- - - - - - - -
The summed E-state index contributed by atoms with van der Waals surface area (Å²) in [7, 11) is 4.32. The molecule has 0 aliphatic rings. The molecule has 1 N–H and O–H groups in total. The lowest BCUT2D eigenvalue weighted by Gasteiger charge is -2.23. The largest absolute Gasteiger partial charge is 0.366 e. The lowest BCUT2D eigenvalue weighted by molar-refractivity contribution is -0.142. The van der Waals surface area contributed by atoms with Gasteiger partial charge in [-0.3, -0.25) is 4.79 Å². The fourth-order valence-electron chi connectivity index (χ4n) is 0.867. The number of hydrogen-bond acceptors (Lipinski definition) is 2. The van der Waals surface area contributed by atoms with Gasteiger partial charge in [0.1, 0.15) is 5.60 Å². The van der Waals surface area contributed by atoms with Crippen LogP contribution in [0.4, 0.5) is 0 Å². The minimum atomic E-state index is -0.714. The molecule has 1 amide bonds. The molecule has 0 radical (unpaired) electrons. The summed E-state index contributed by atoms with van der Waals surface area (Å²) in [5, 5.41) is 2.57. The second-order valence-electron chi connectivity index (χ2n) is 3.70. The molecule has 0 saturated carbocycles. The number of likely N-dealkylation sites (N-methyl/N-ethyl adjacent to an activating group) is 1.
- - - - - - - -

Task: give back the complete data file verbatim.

The summed E-state index contributed by atoms with van der Waals surface area (Å²) in [7, 11) is 4.32. The molecule has 0 aliphatic rings. The molecule has 1 N–H and O–H groups in total. The lowest BCUT2D eigenvalue weighted by Gasteiger charge is -2.23. The largest absolute Gasteiger partial charge is 0.366 e. The lowest BCUT2D eigenvalue weighted by molar-refractivity contribution is -0.142. The van der Waals surface area contributed by atoms with Gasteiger partial charge in [-0.3, -0.25) is 4.79 Å². The fourth-order valence-electron chi connectivity index (χ4n) is 0.867. The number of hydrogen-bond acceptors (Lipinski definition) is 2. The van der Waals surface area contributed by atoms with Gasteiger partial charge in [0.1, 0.15) is 5.60 Å². The van der Waals surface area contributed by atoms with Crippen LogP contribution in [0.4, 0.5) is 0 Å². The minimum atomic E-state index is -0.714. The molecule has 1 amide bonds. The molecule has 0 radical (unpaired) electrons. The summed E-state index contributed by atoms with van der Waals surface area (Å²) in [5, 5.41) is 2.57. The second-order valence-electron chi connectivity index (χ2n) is 3.70. The molecule has 0 saturated carbocycles. The number of likely N-dealkylation sites (N-methyl/N-ethyl adjacent to an activating group) is 1.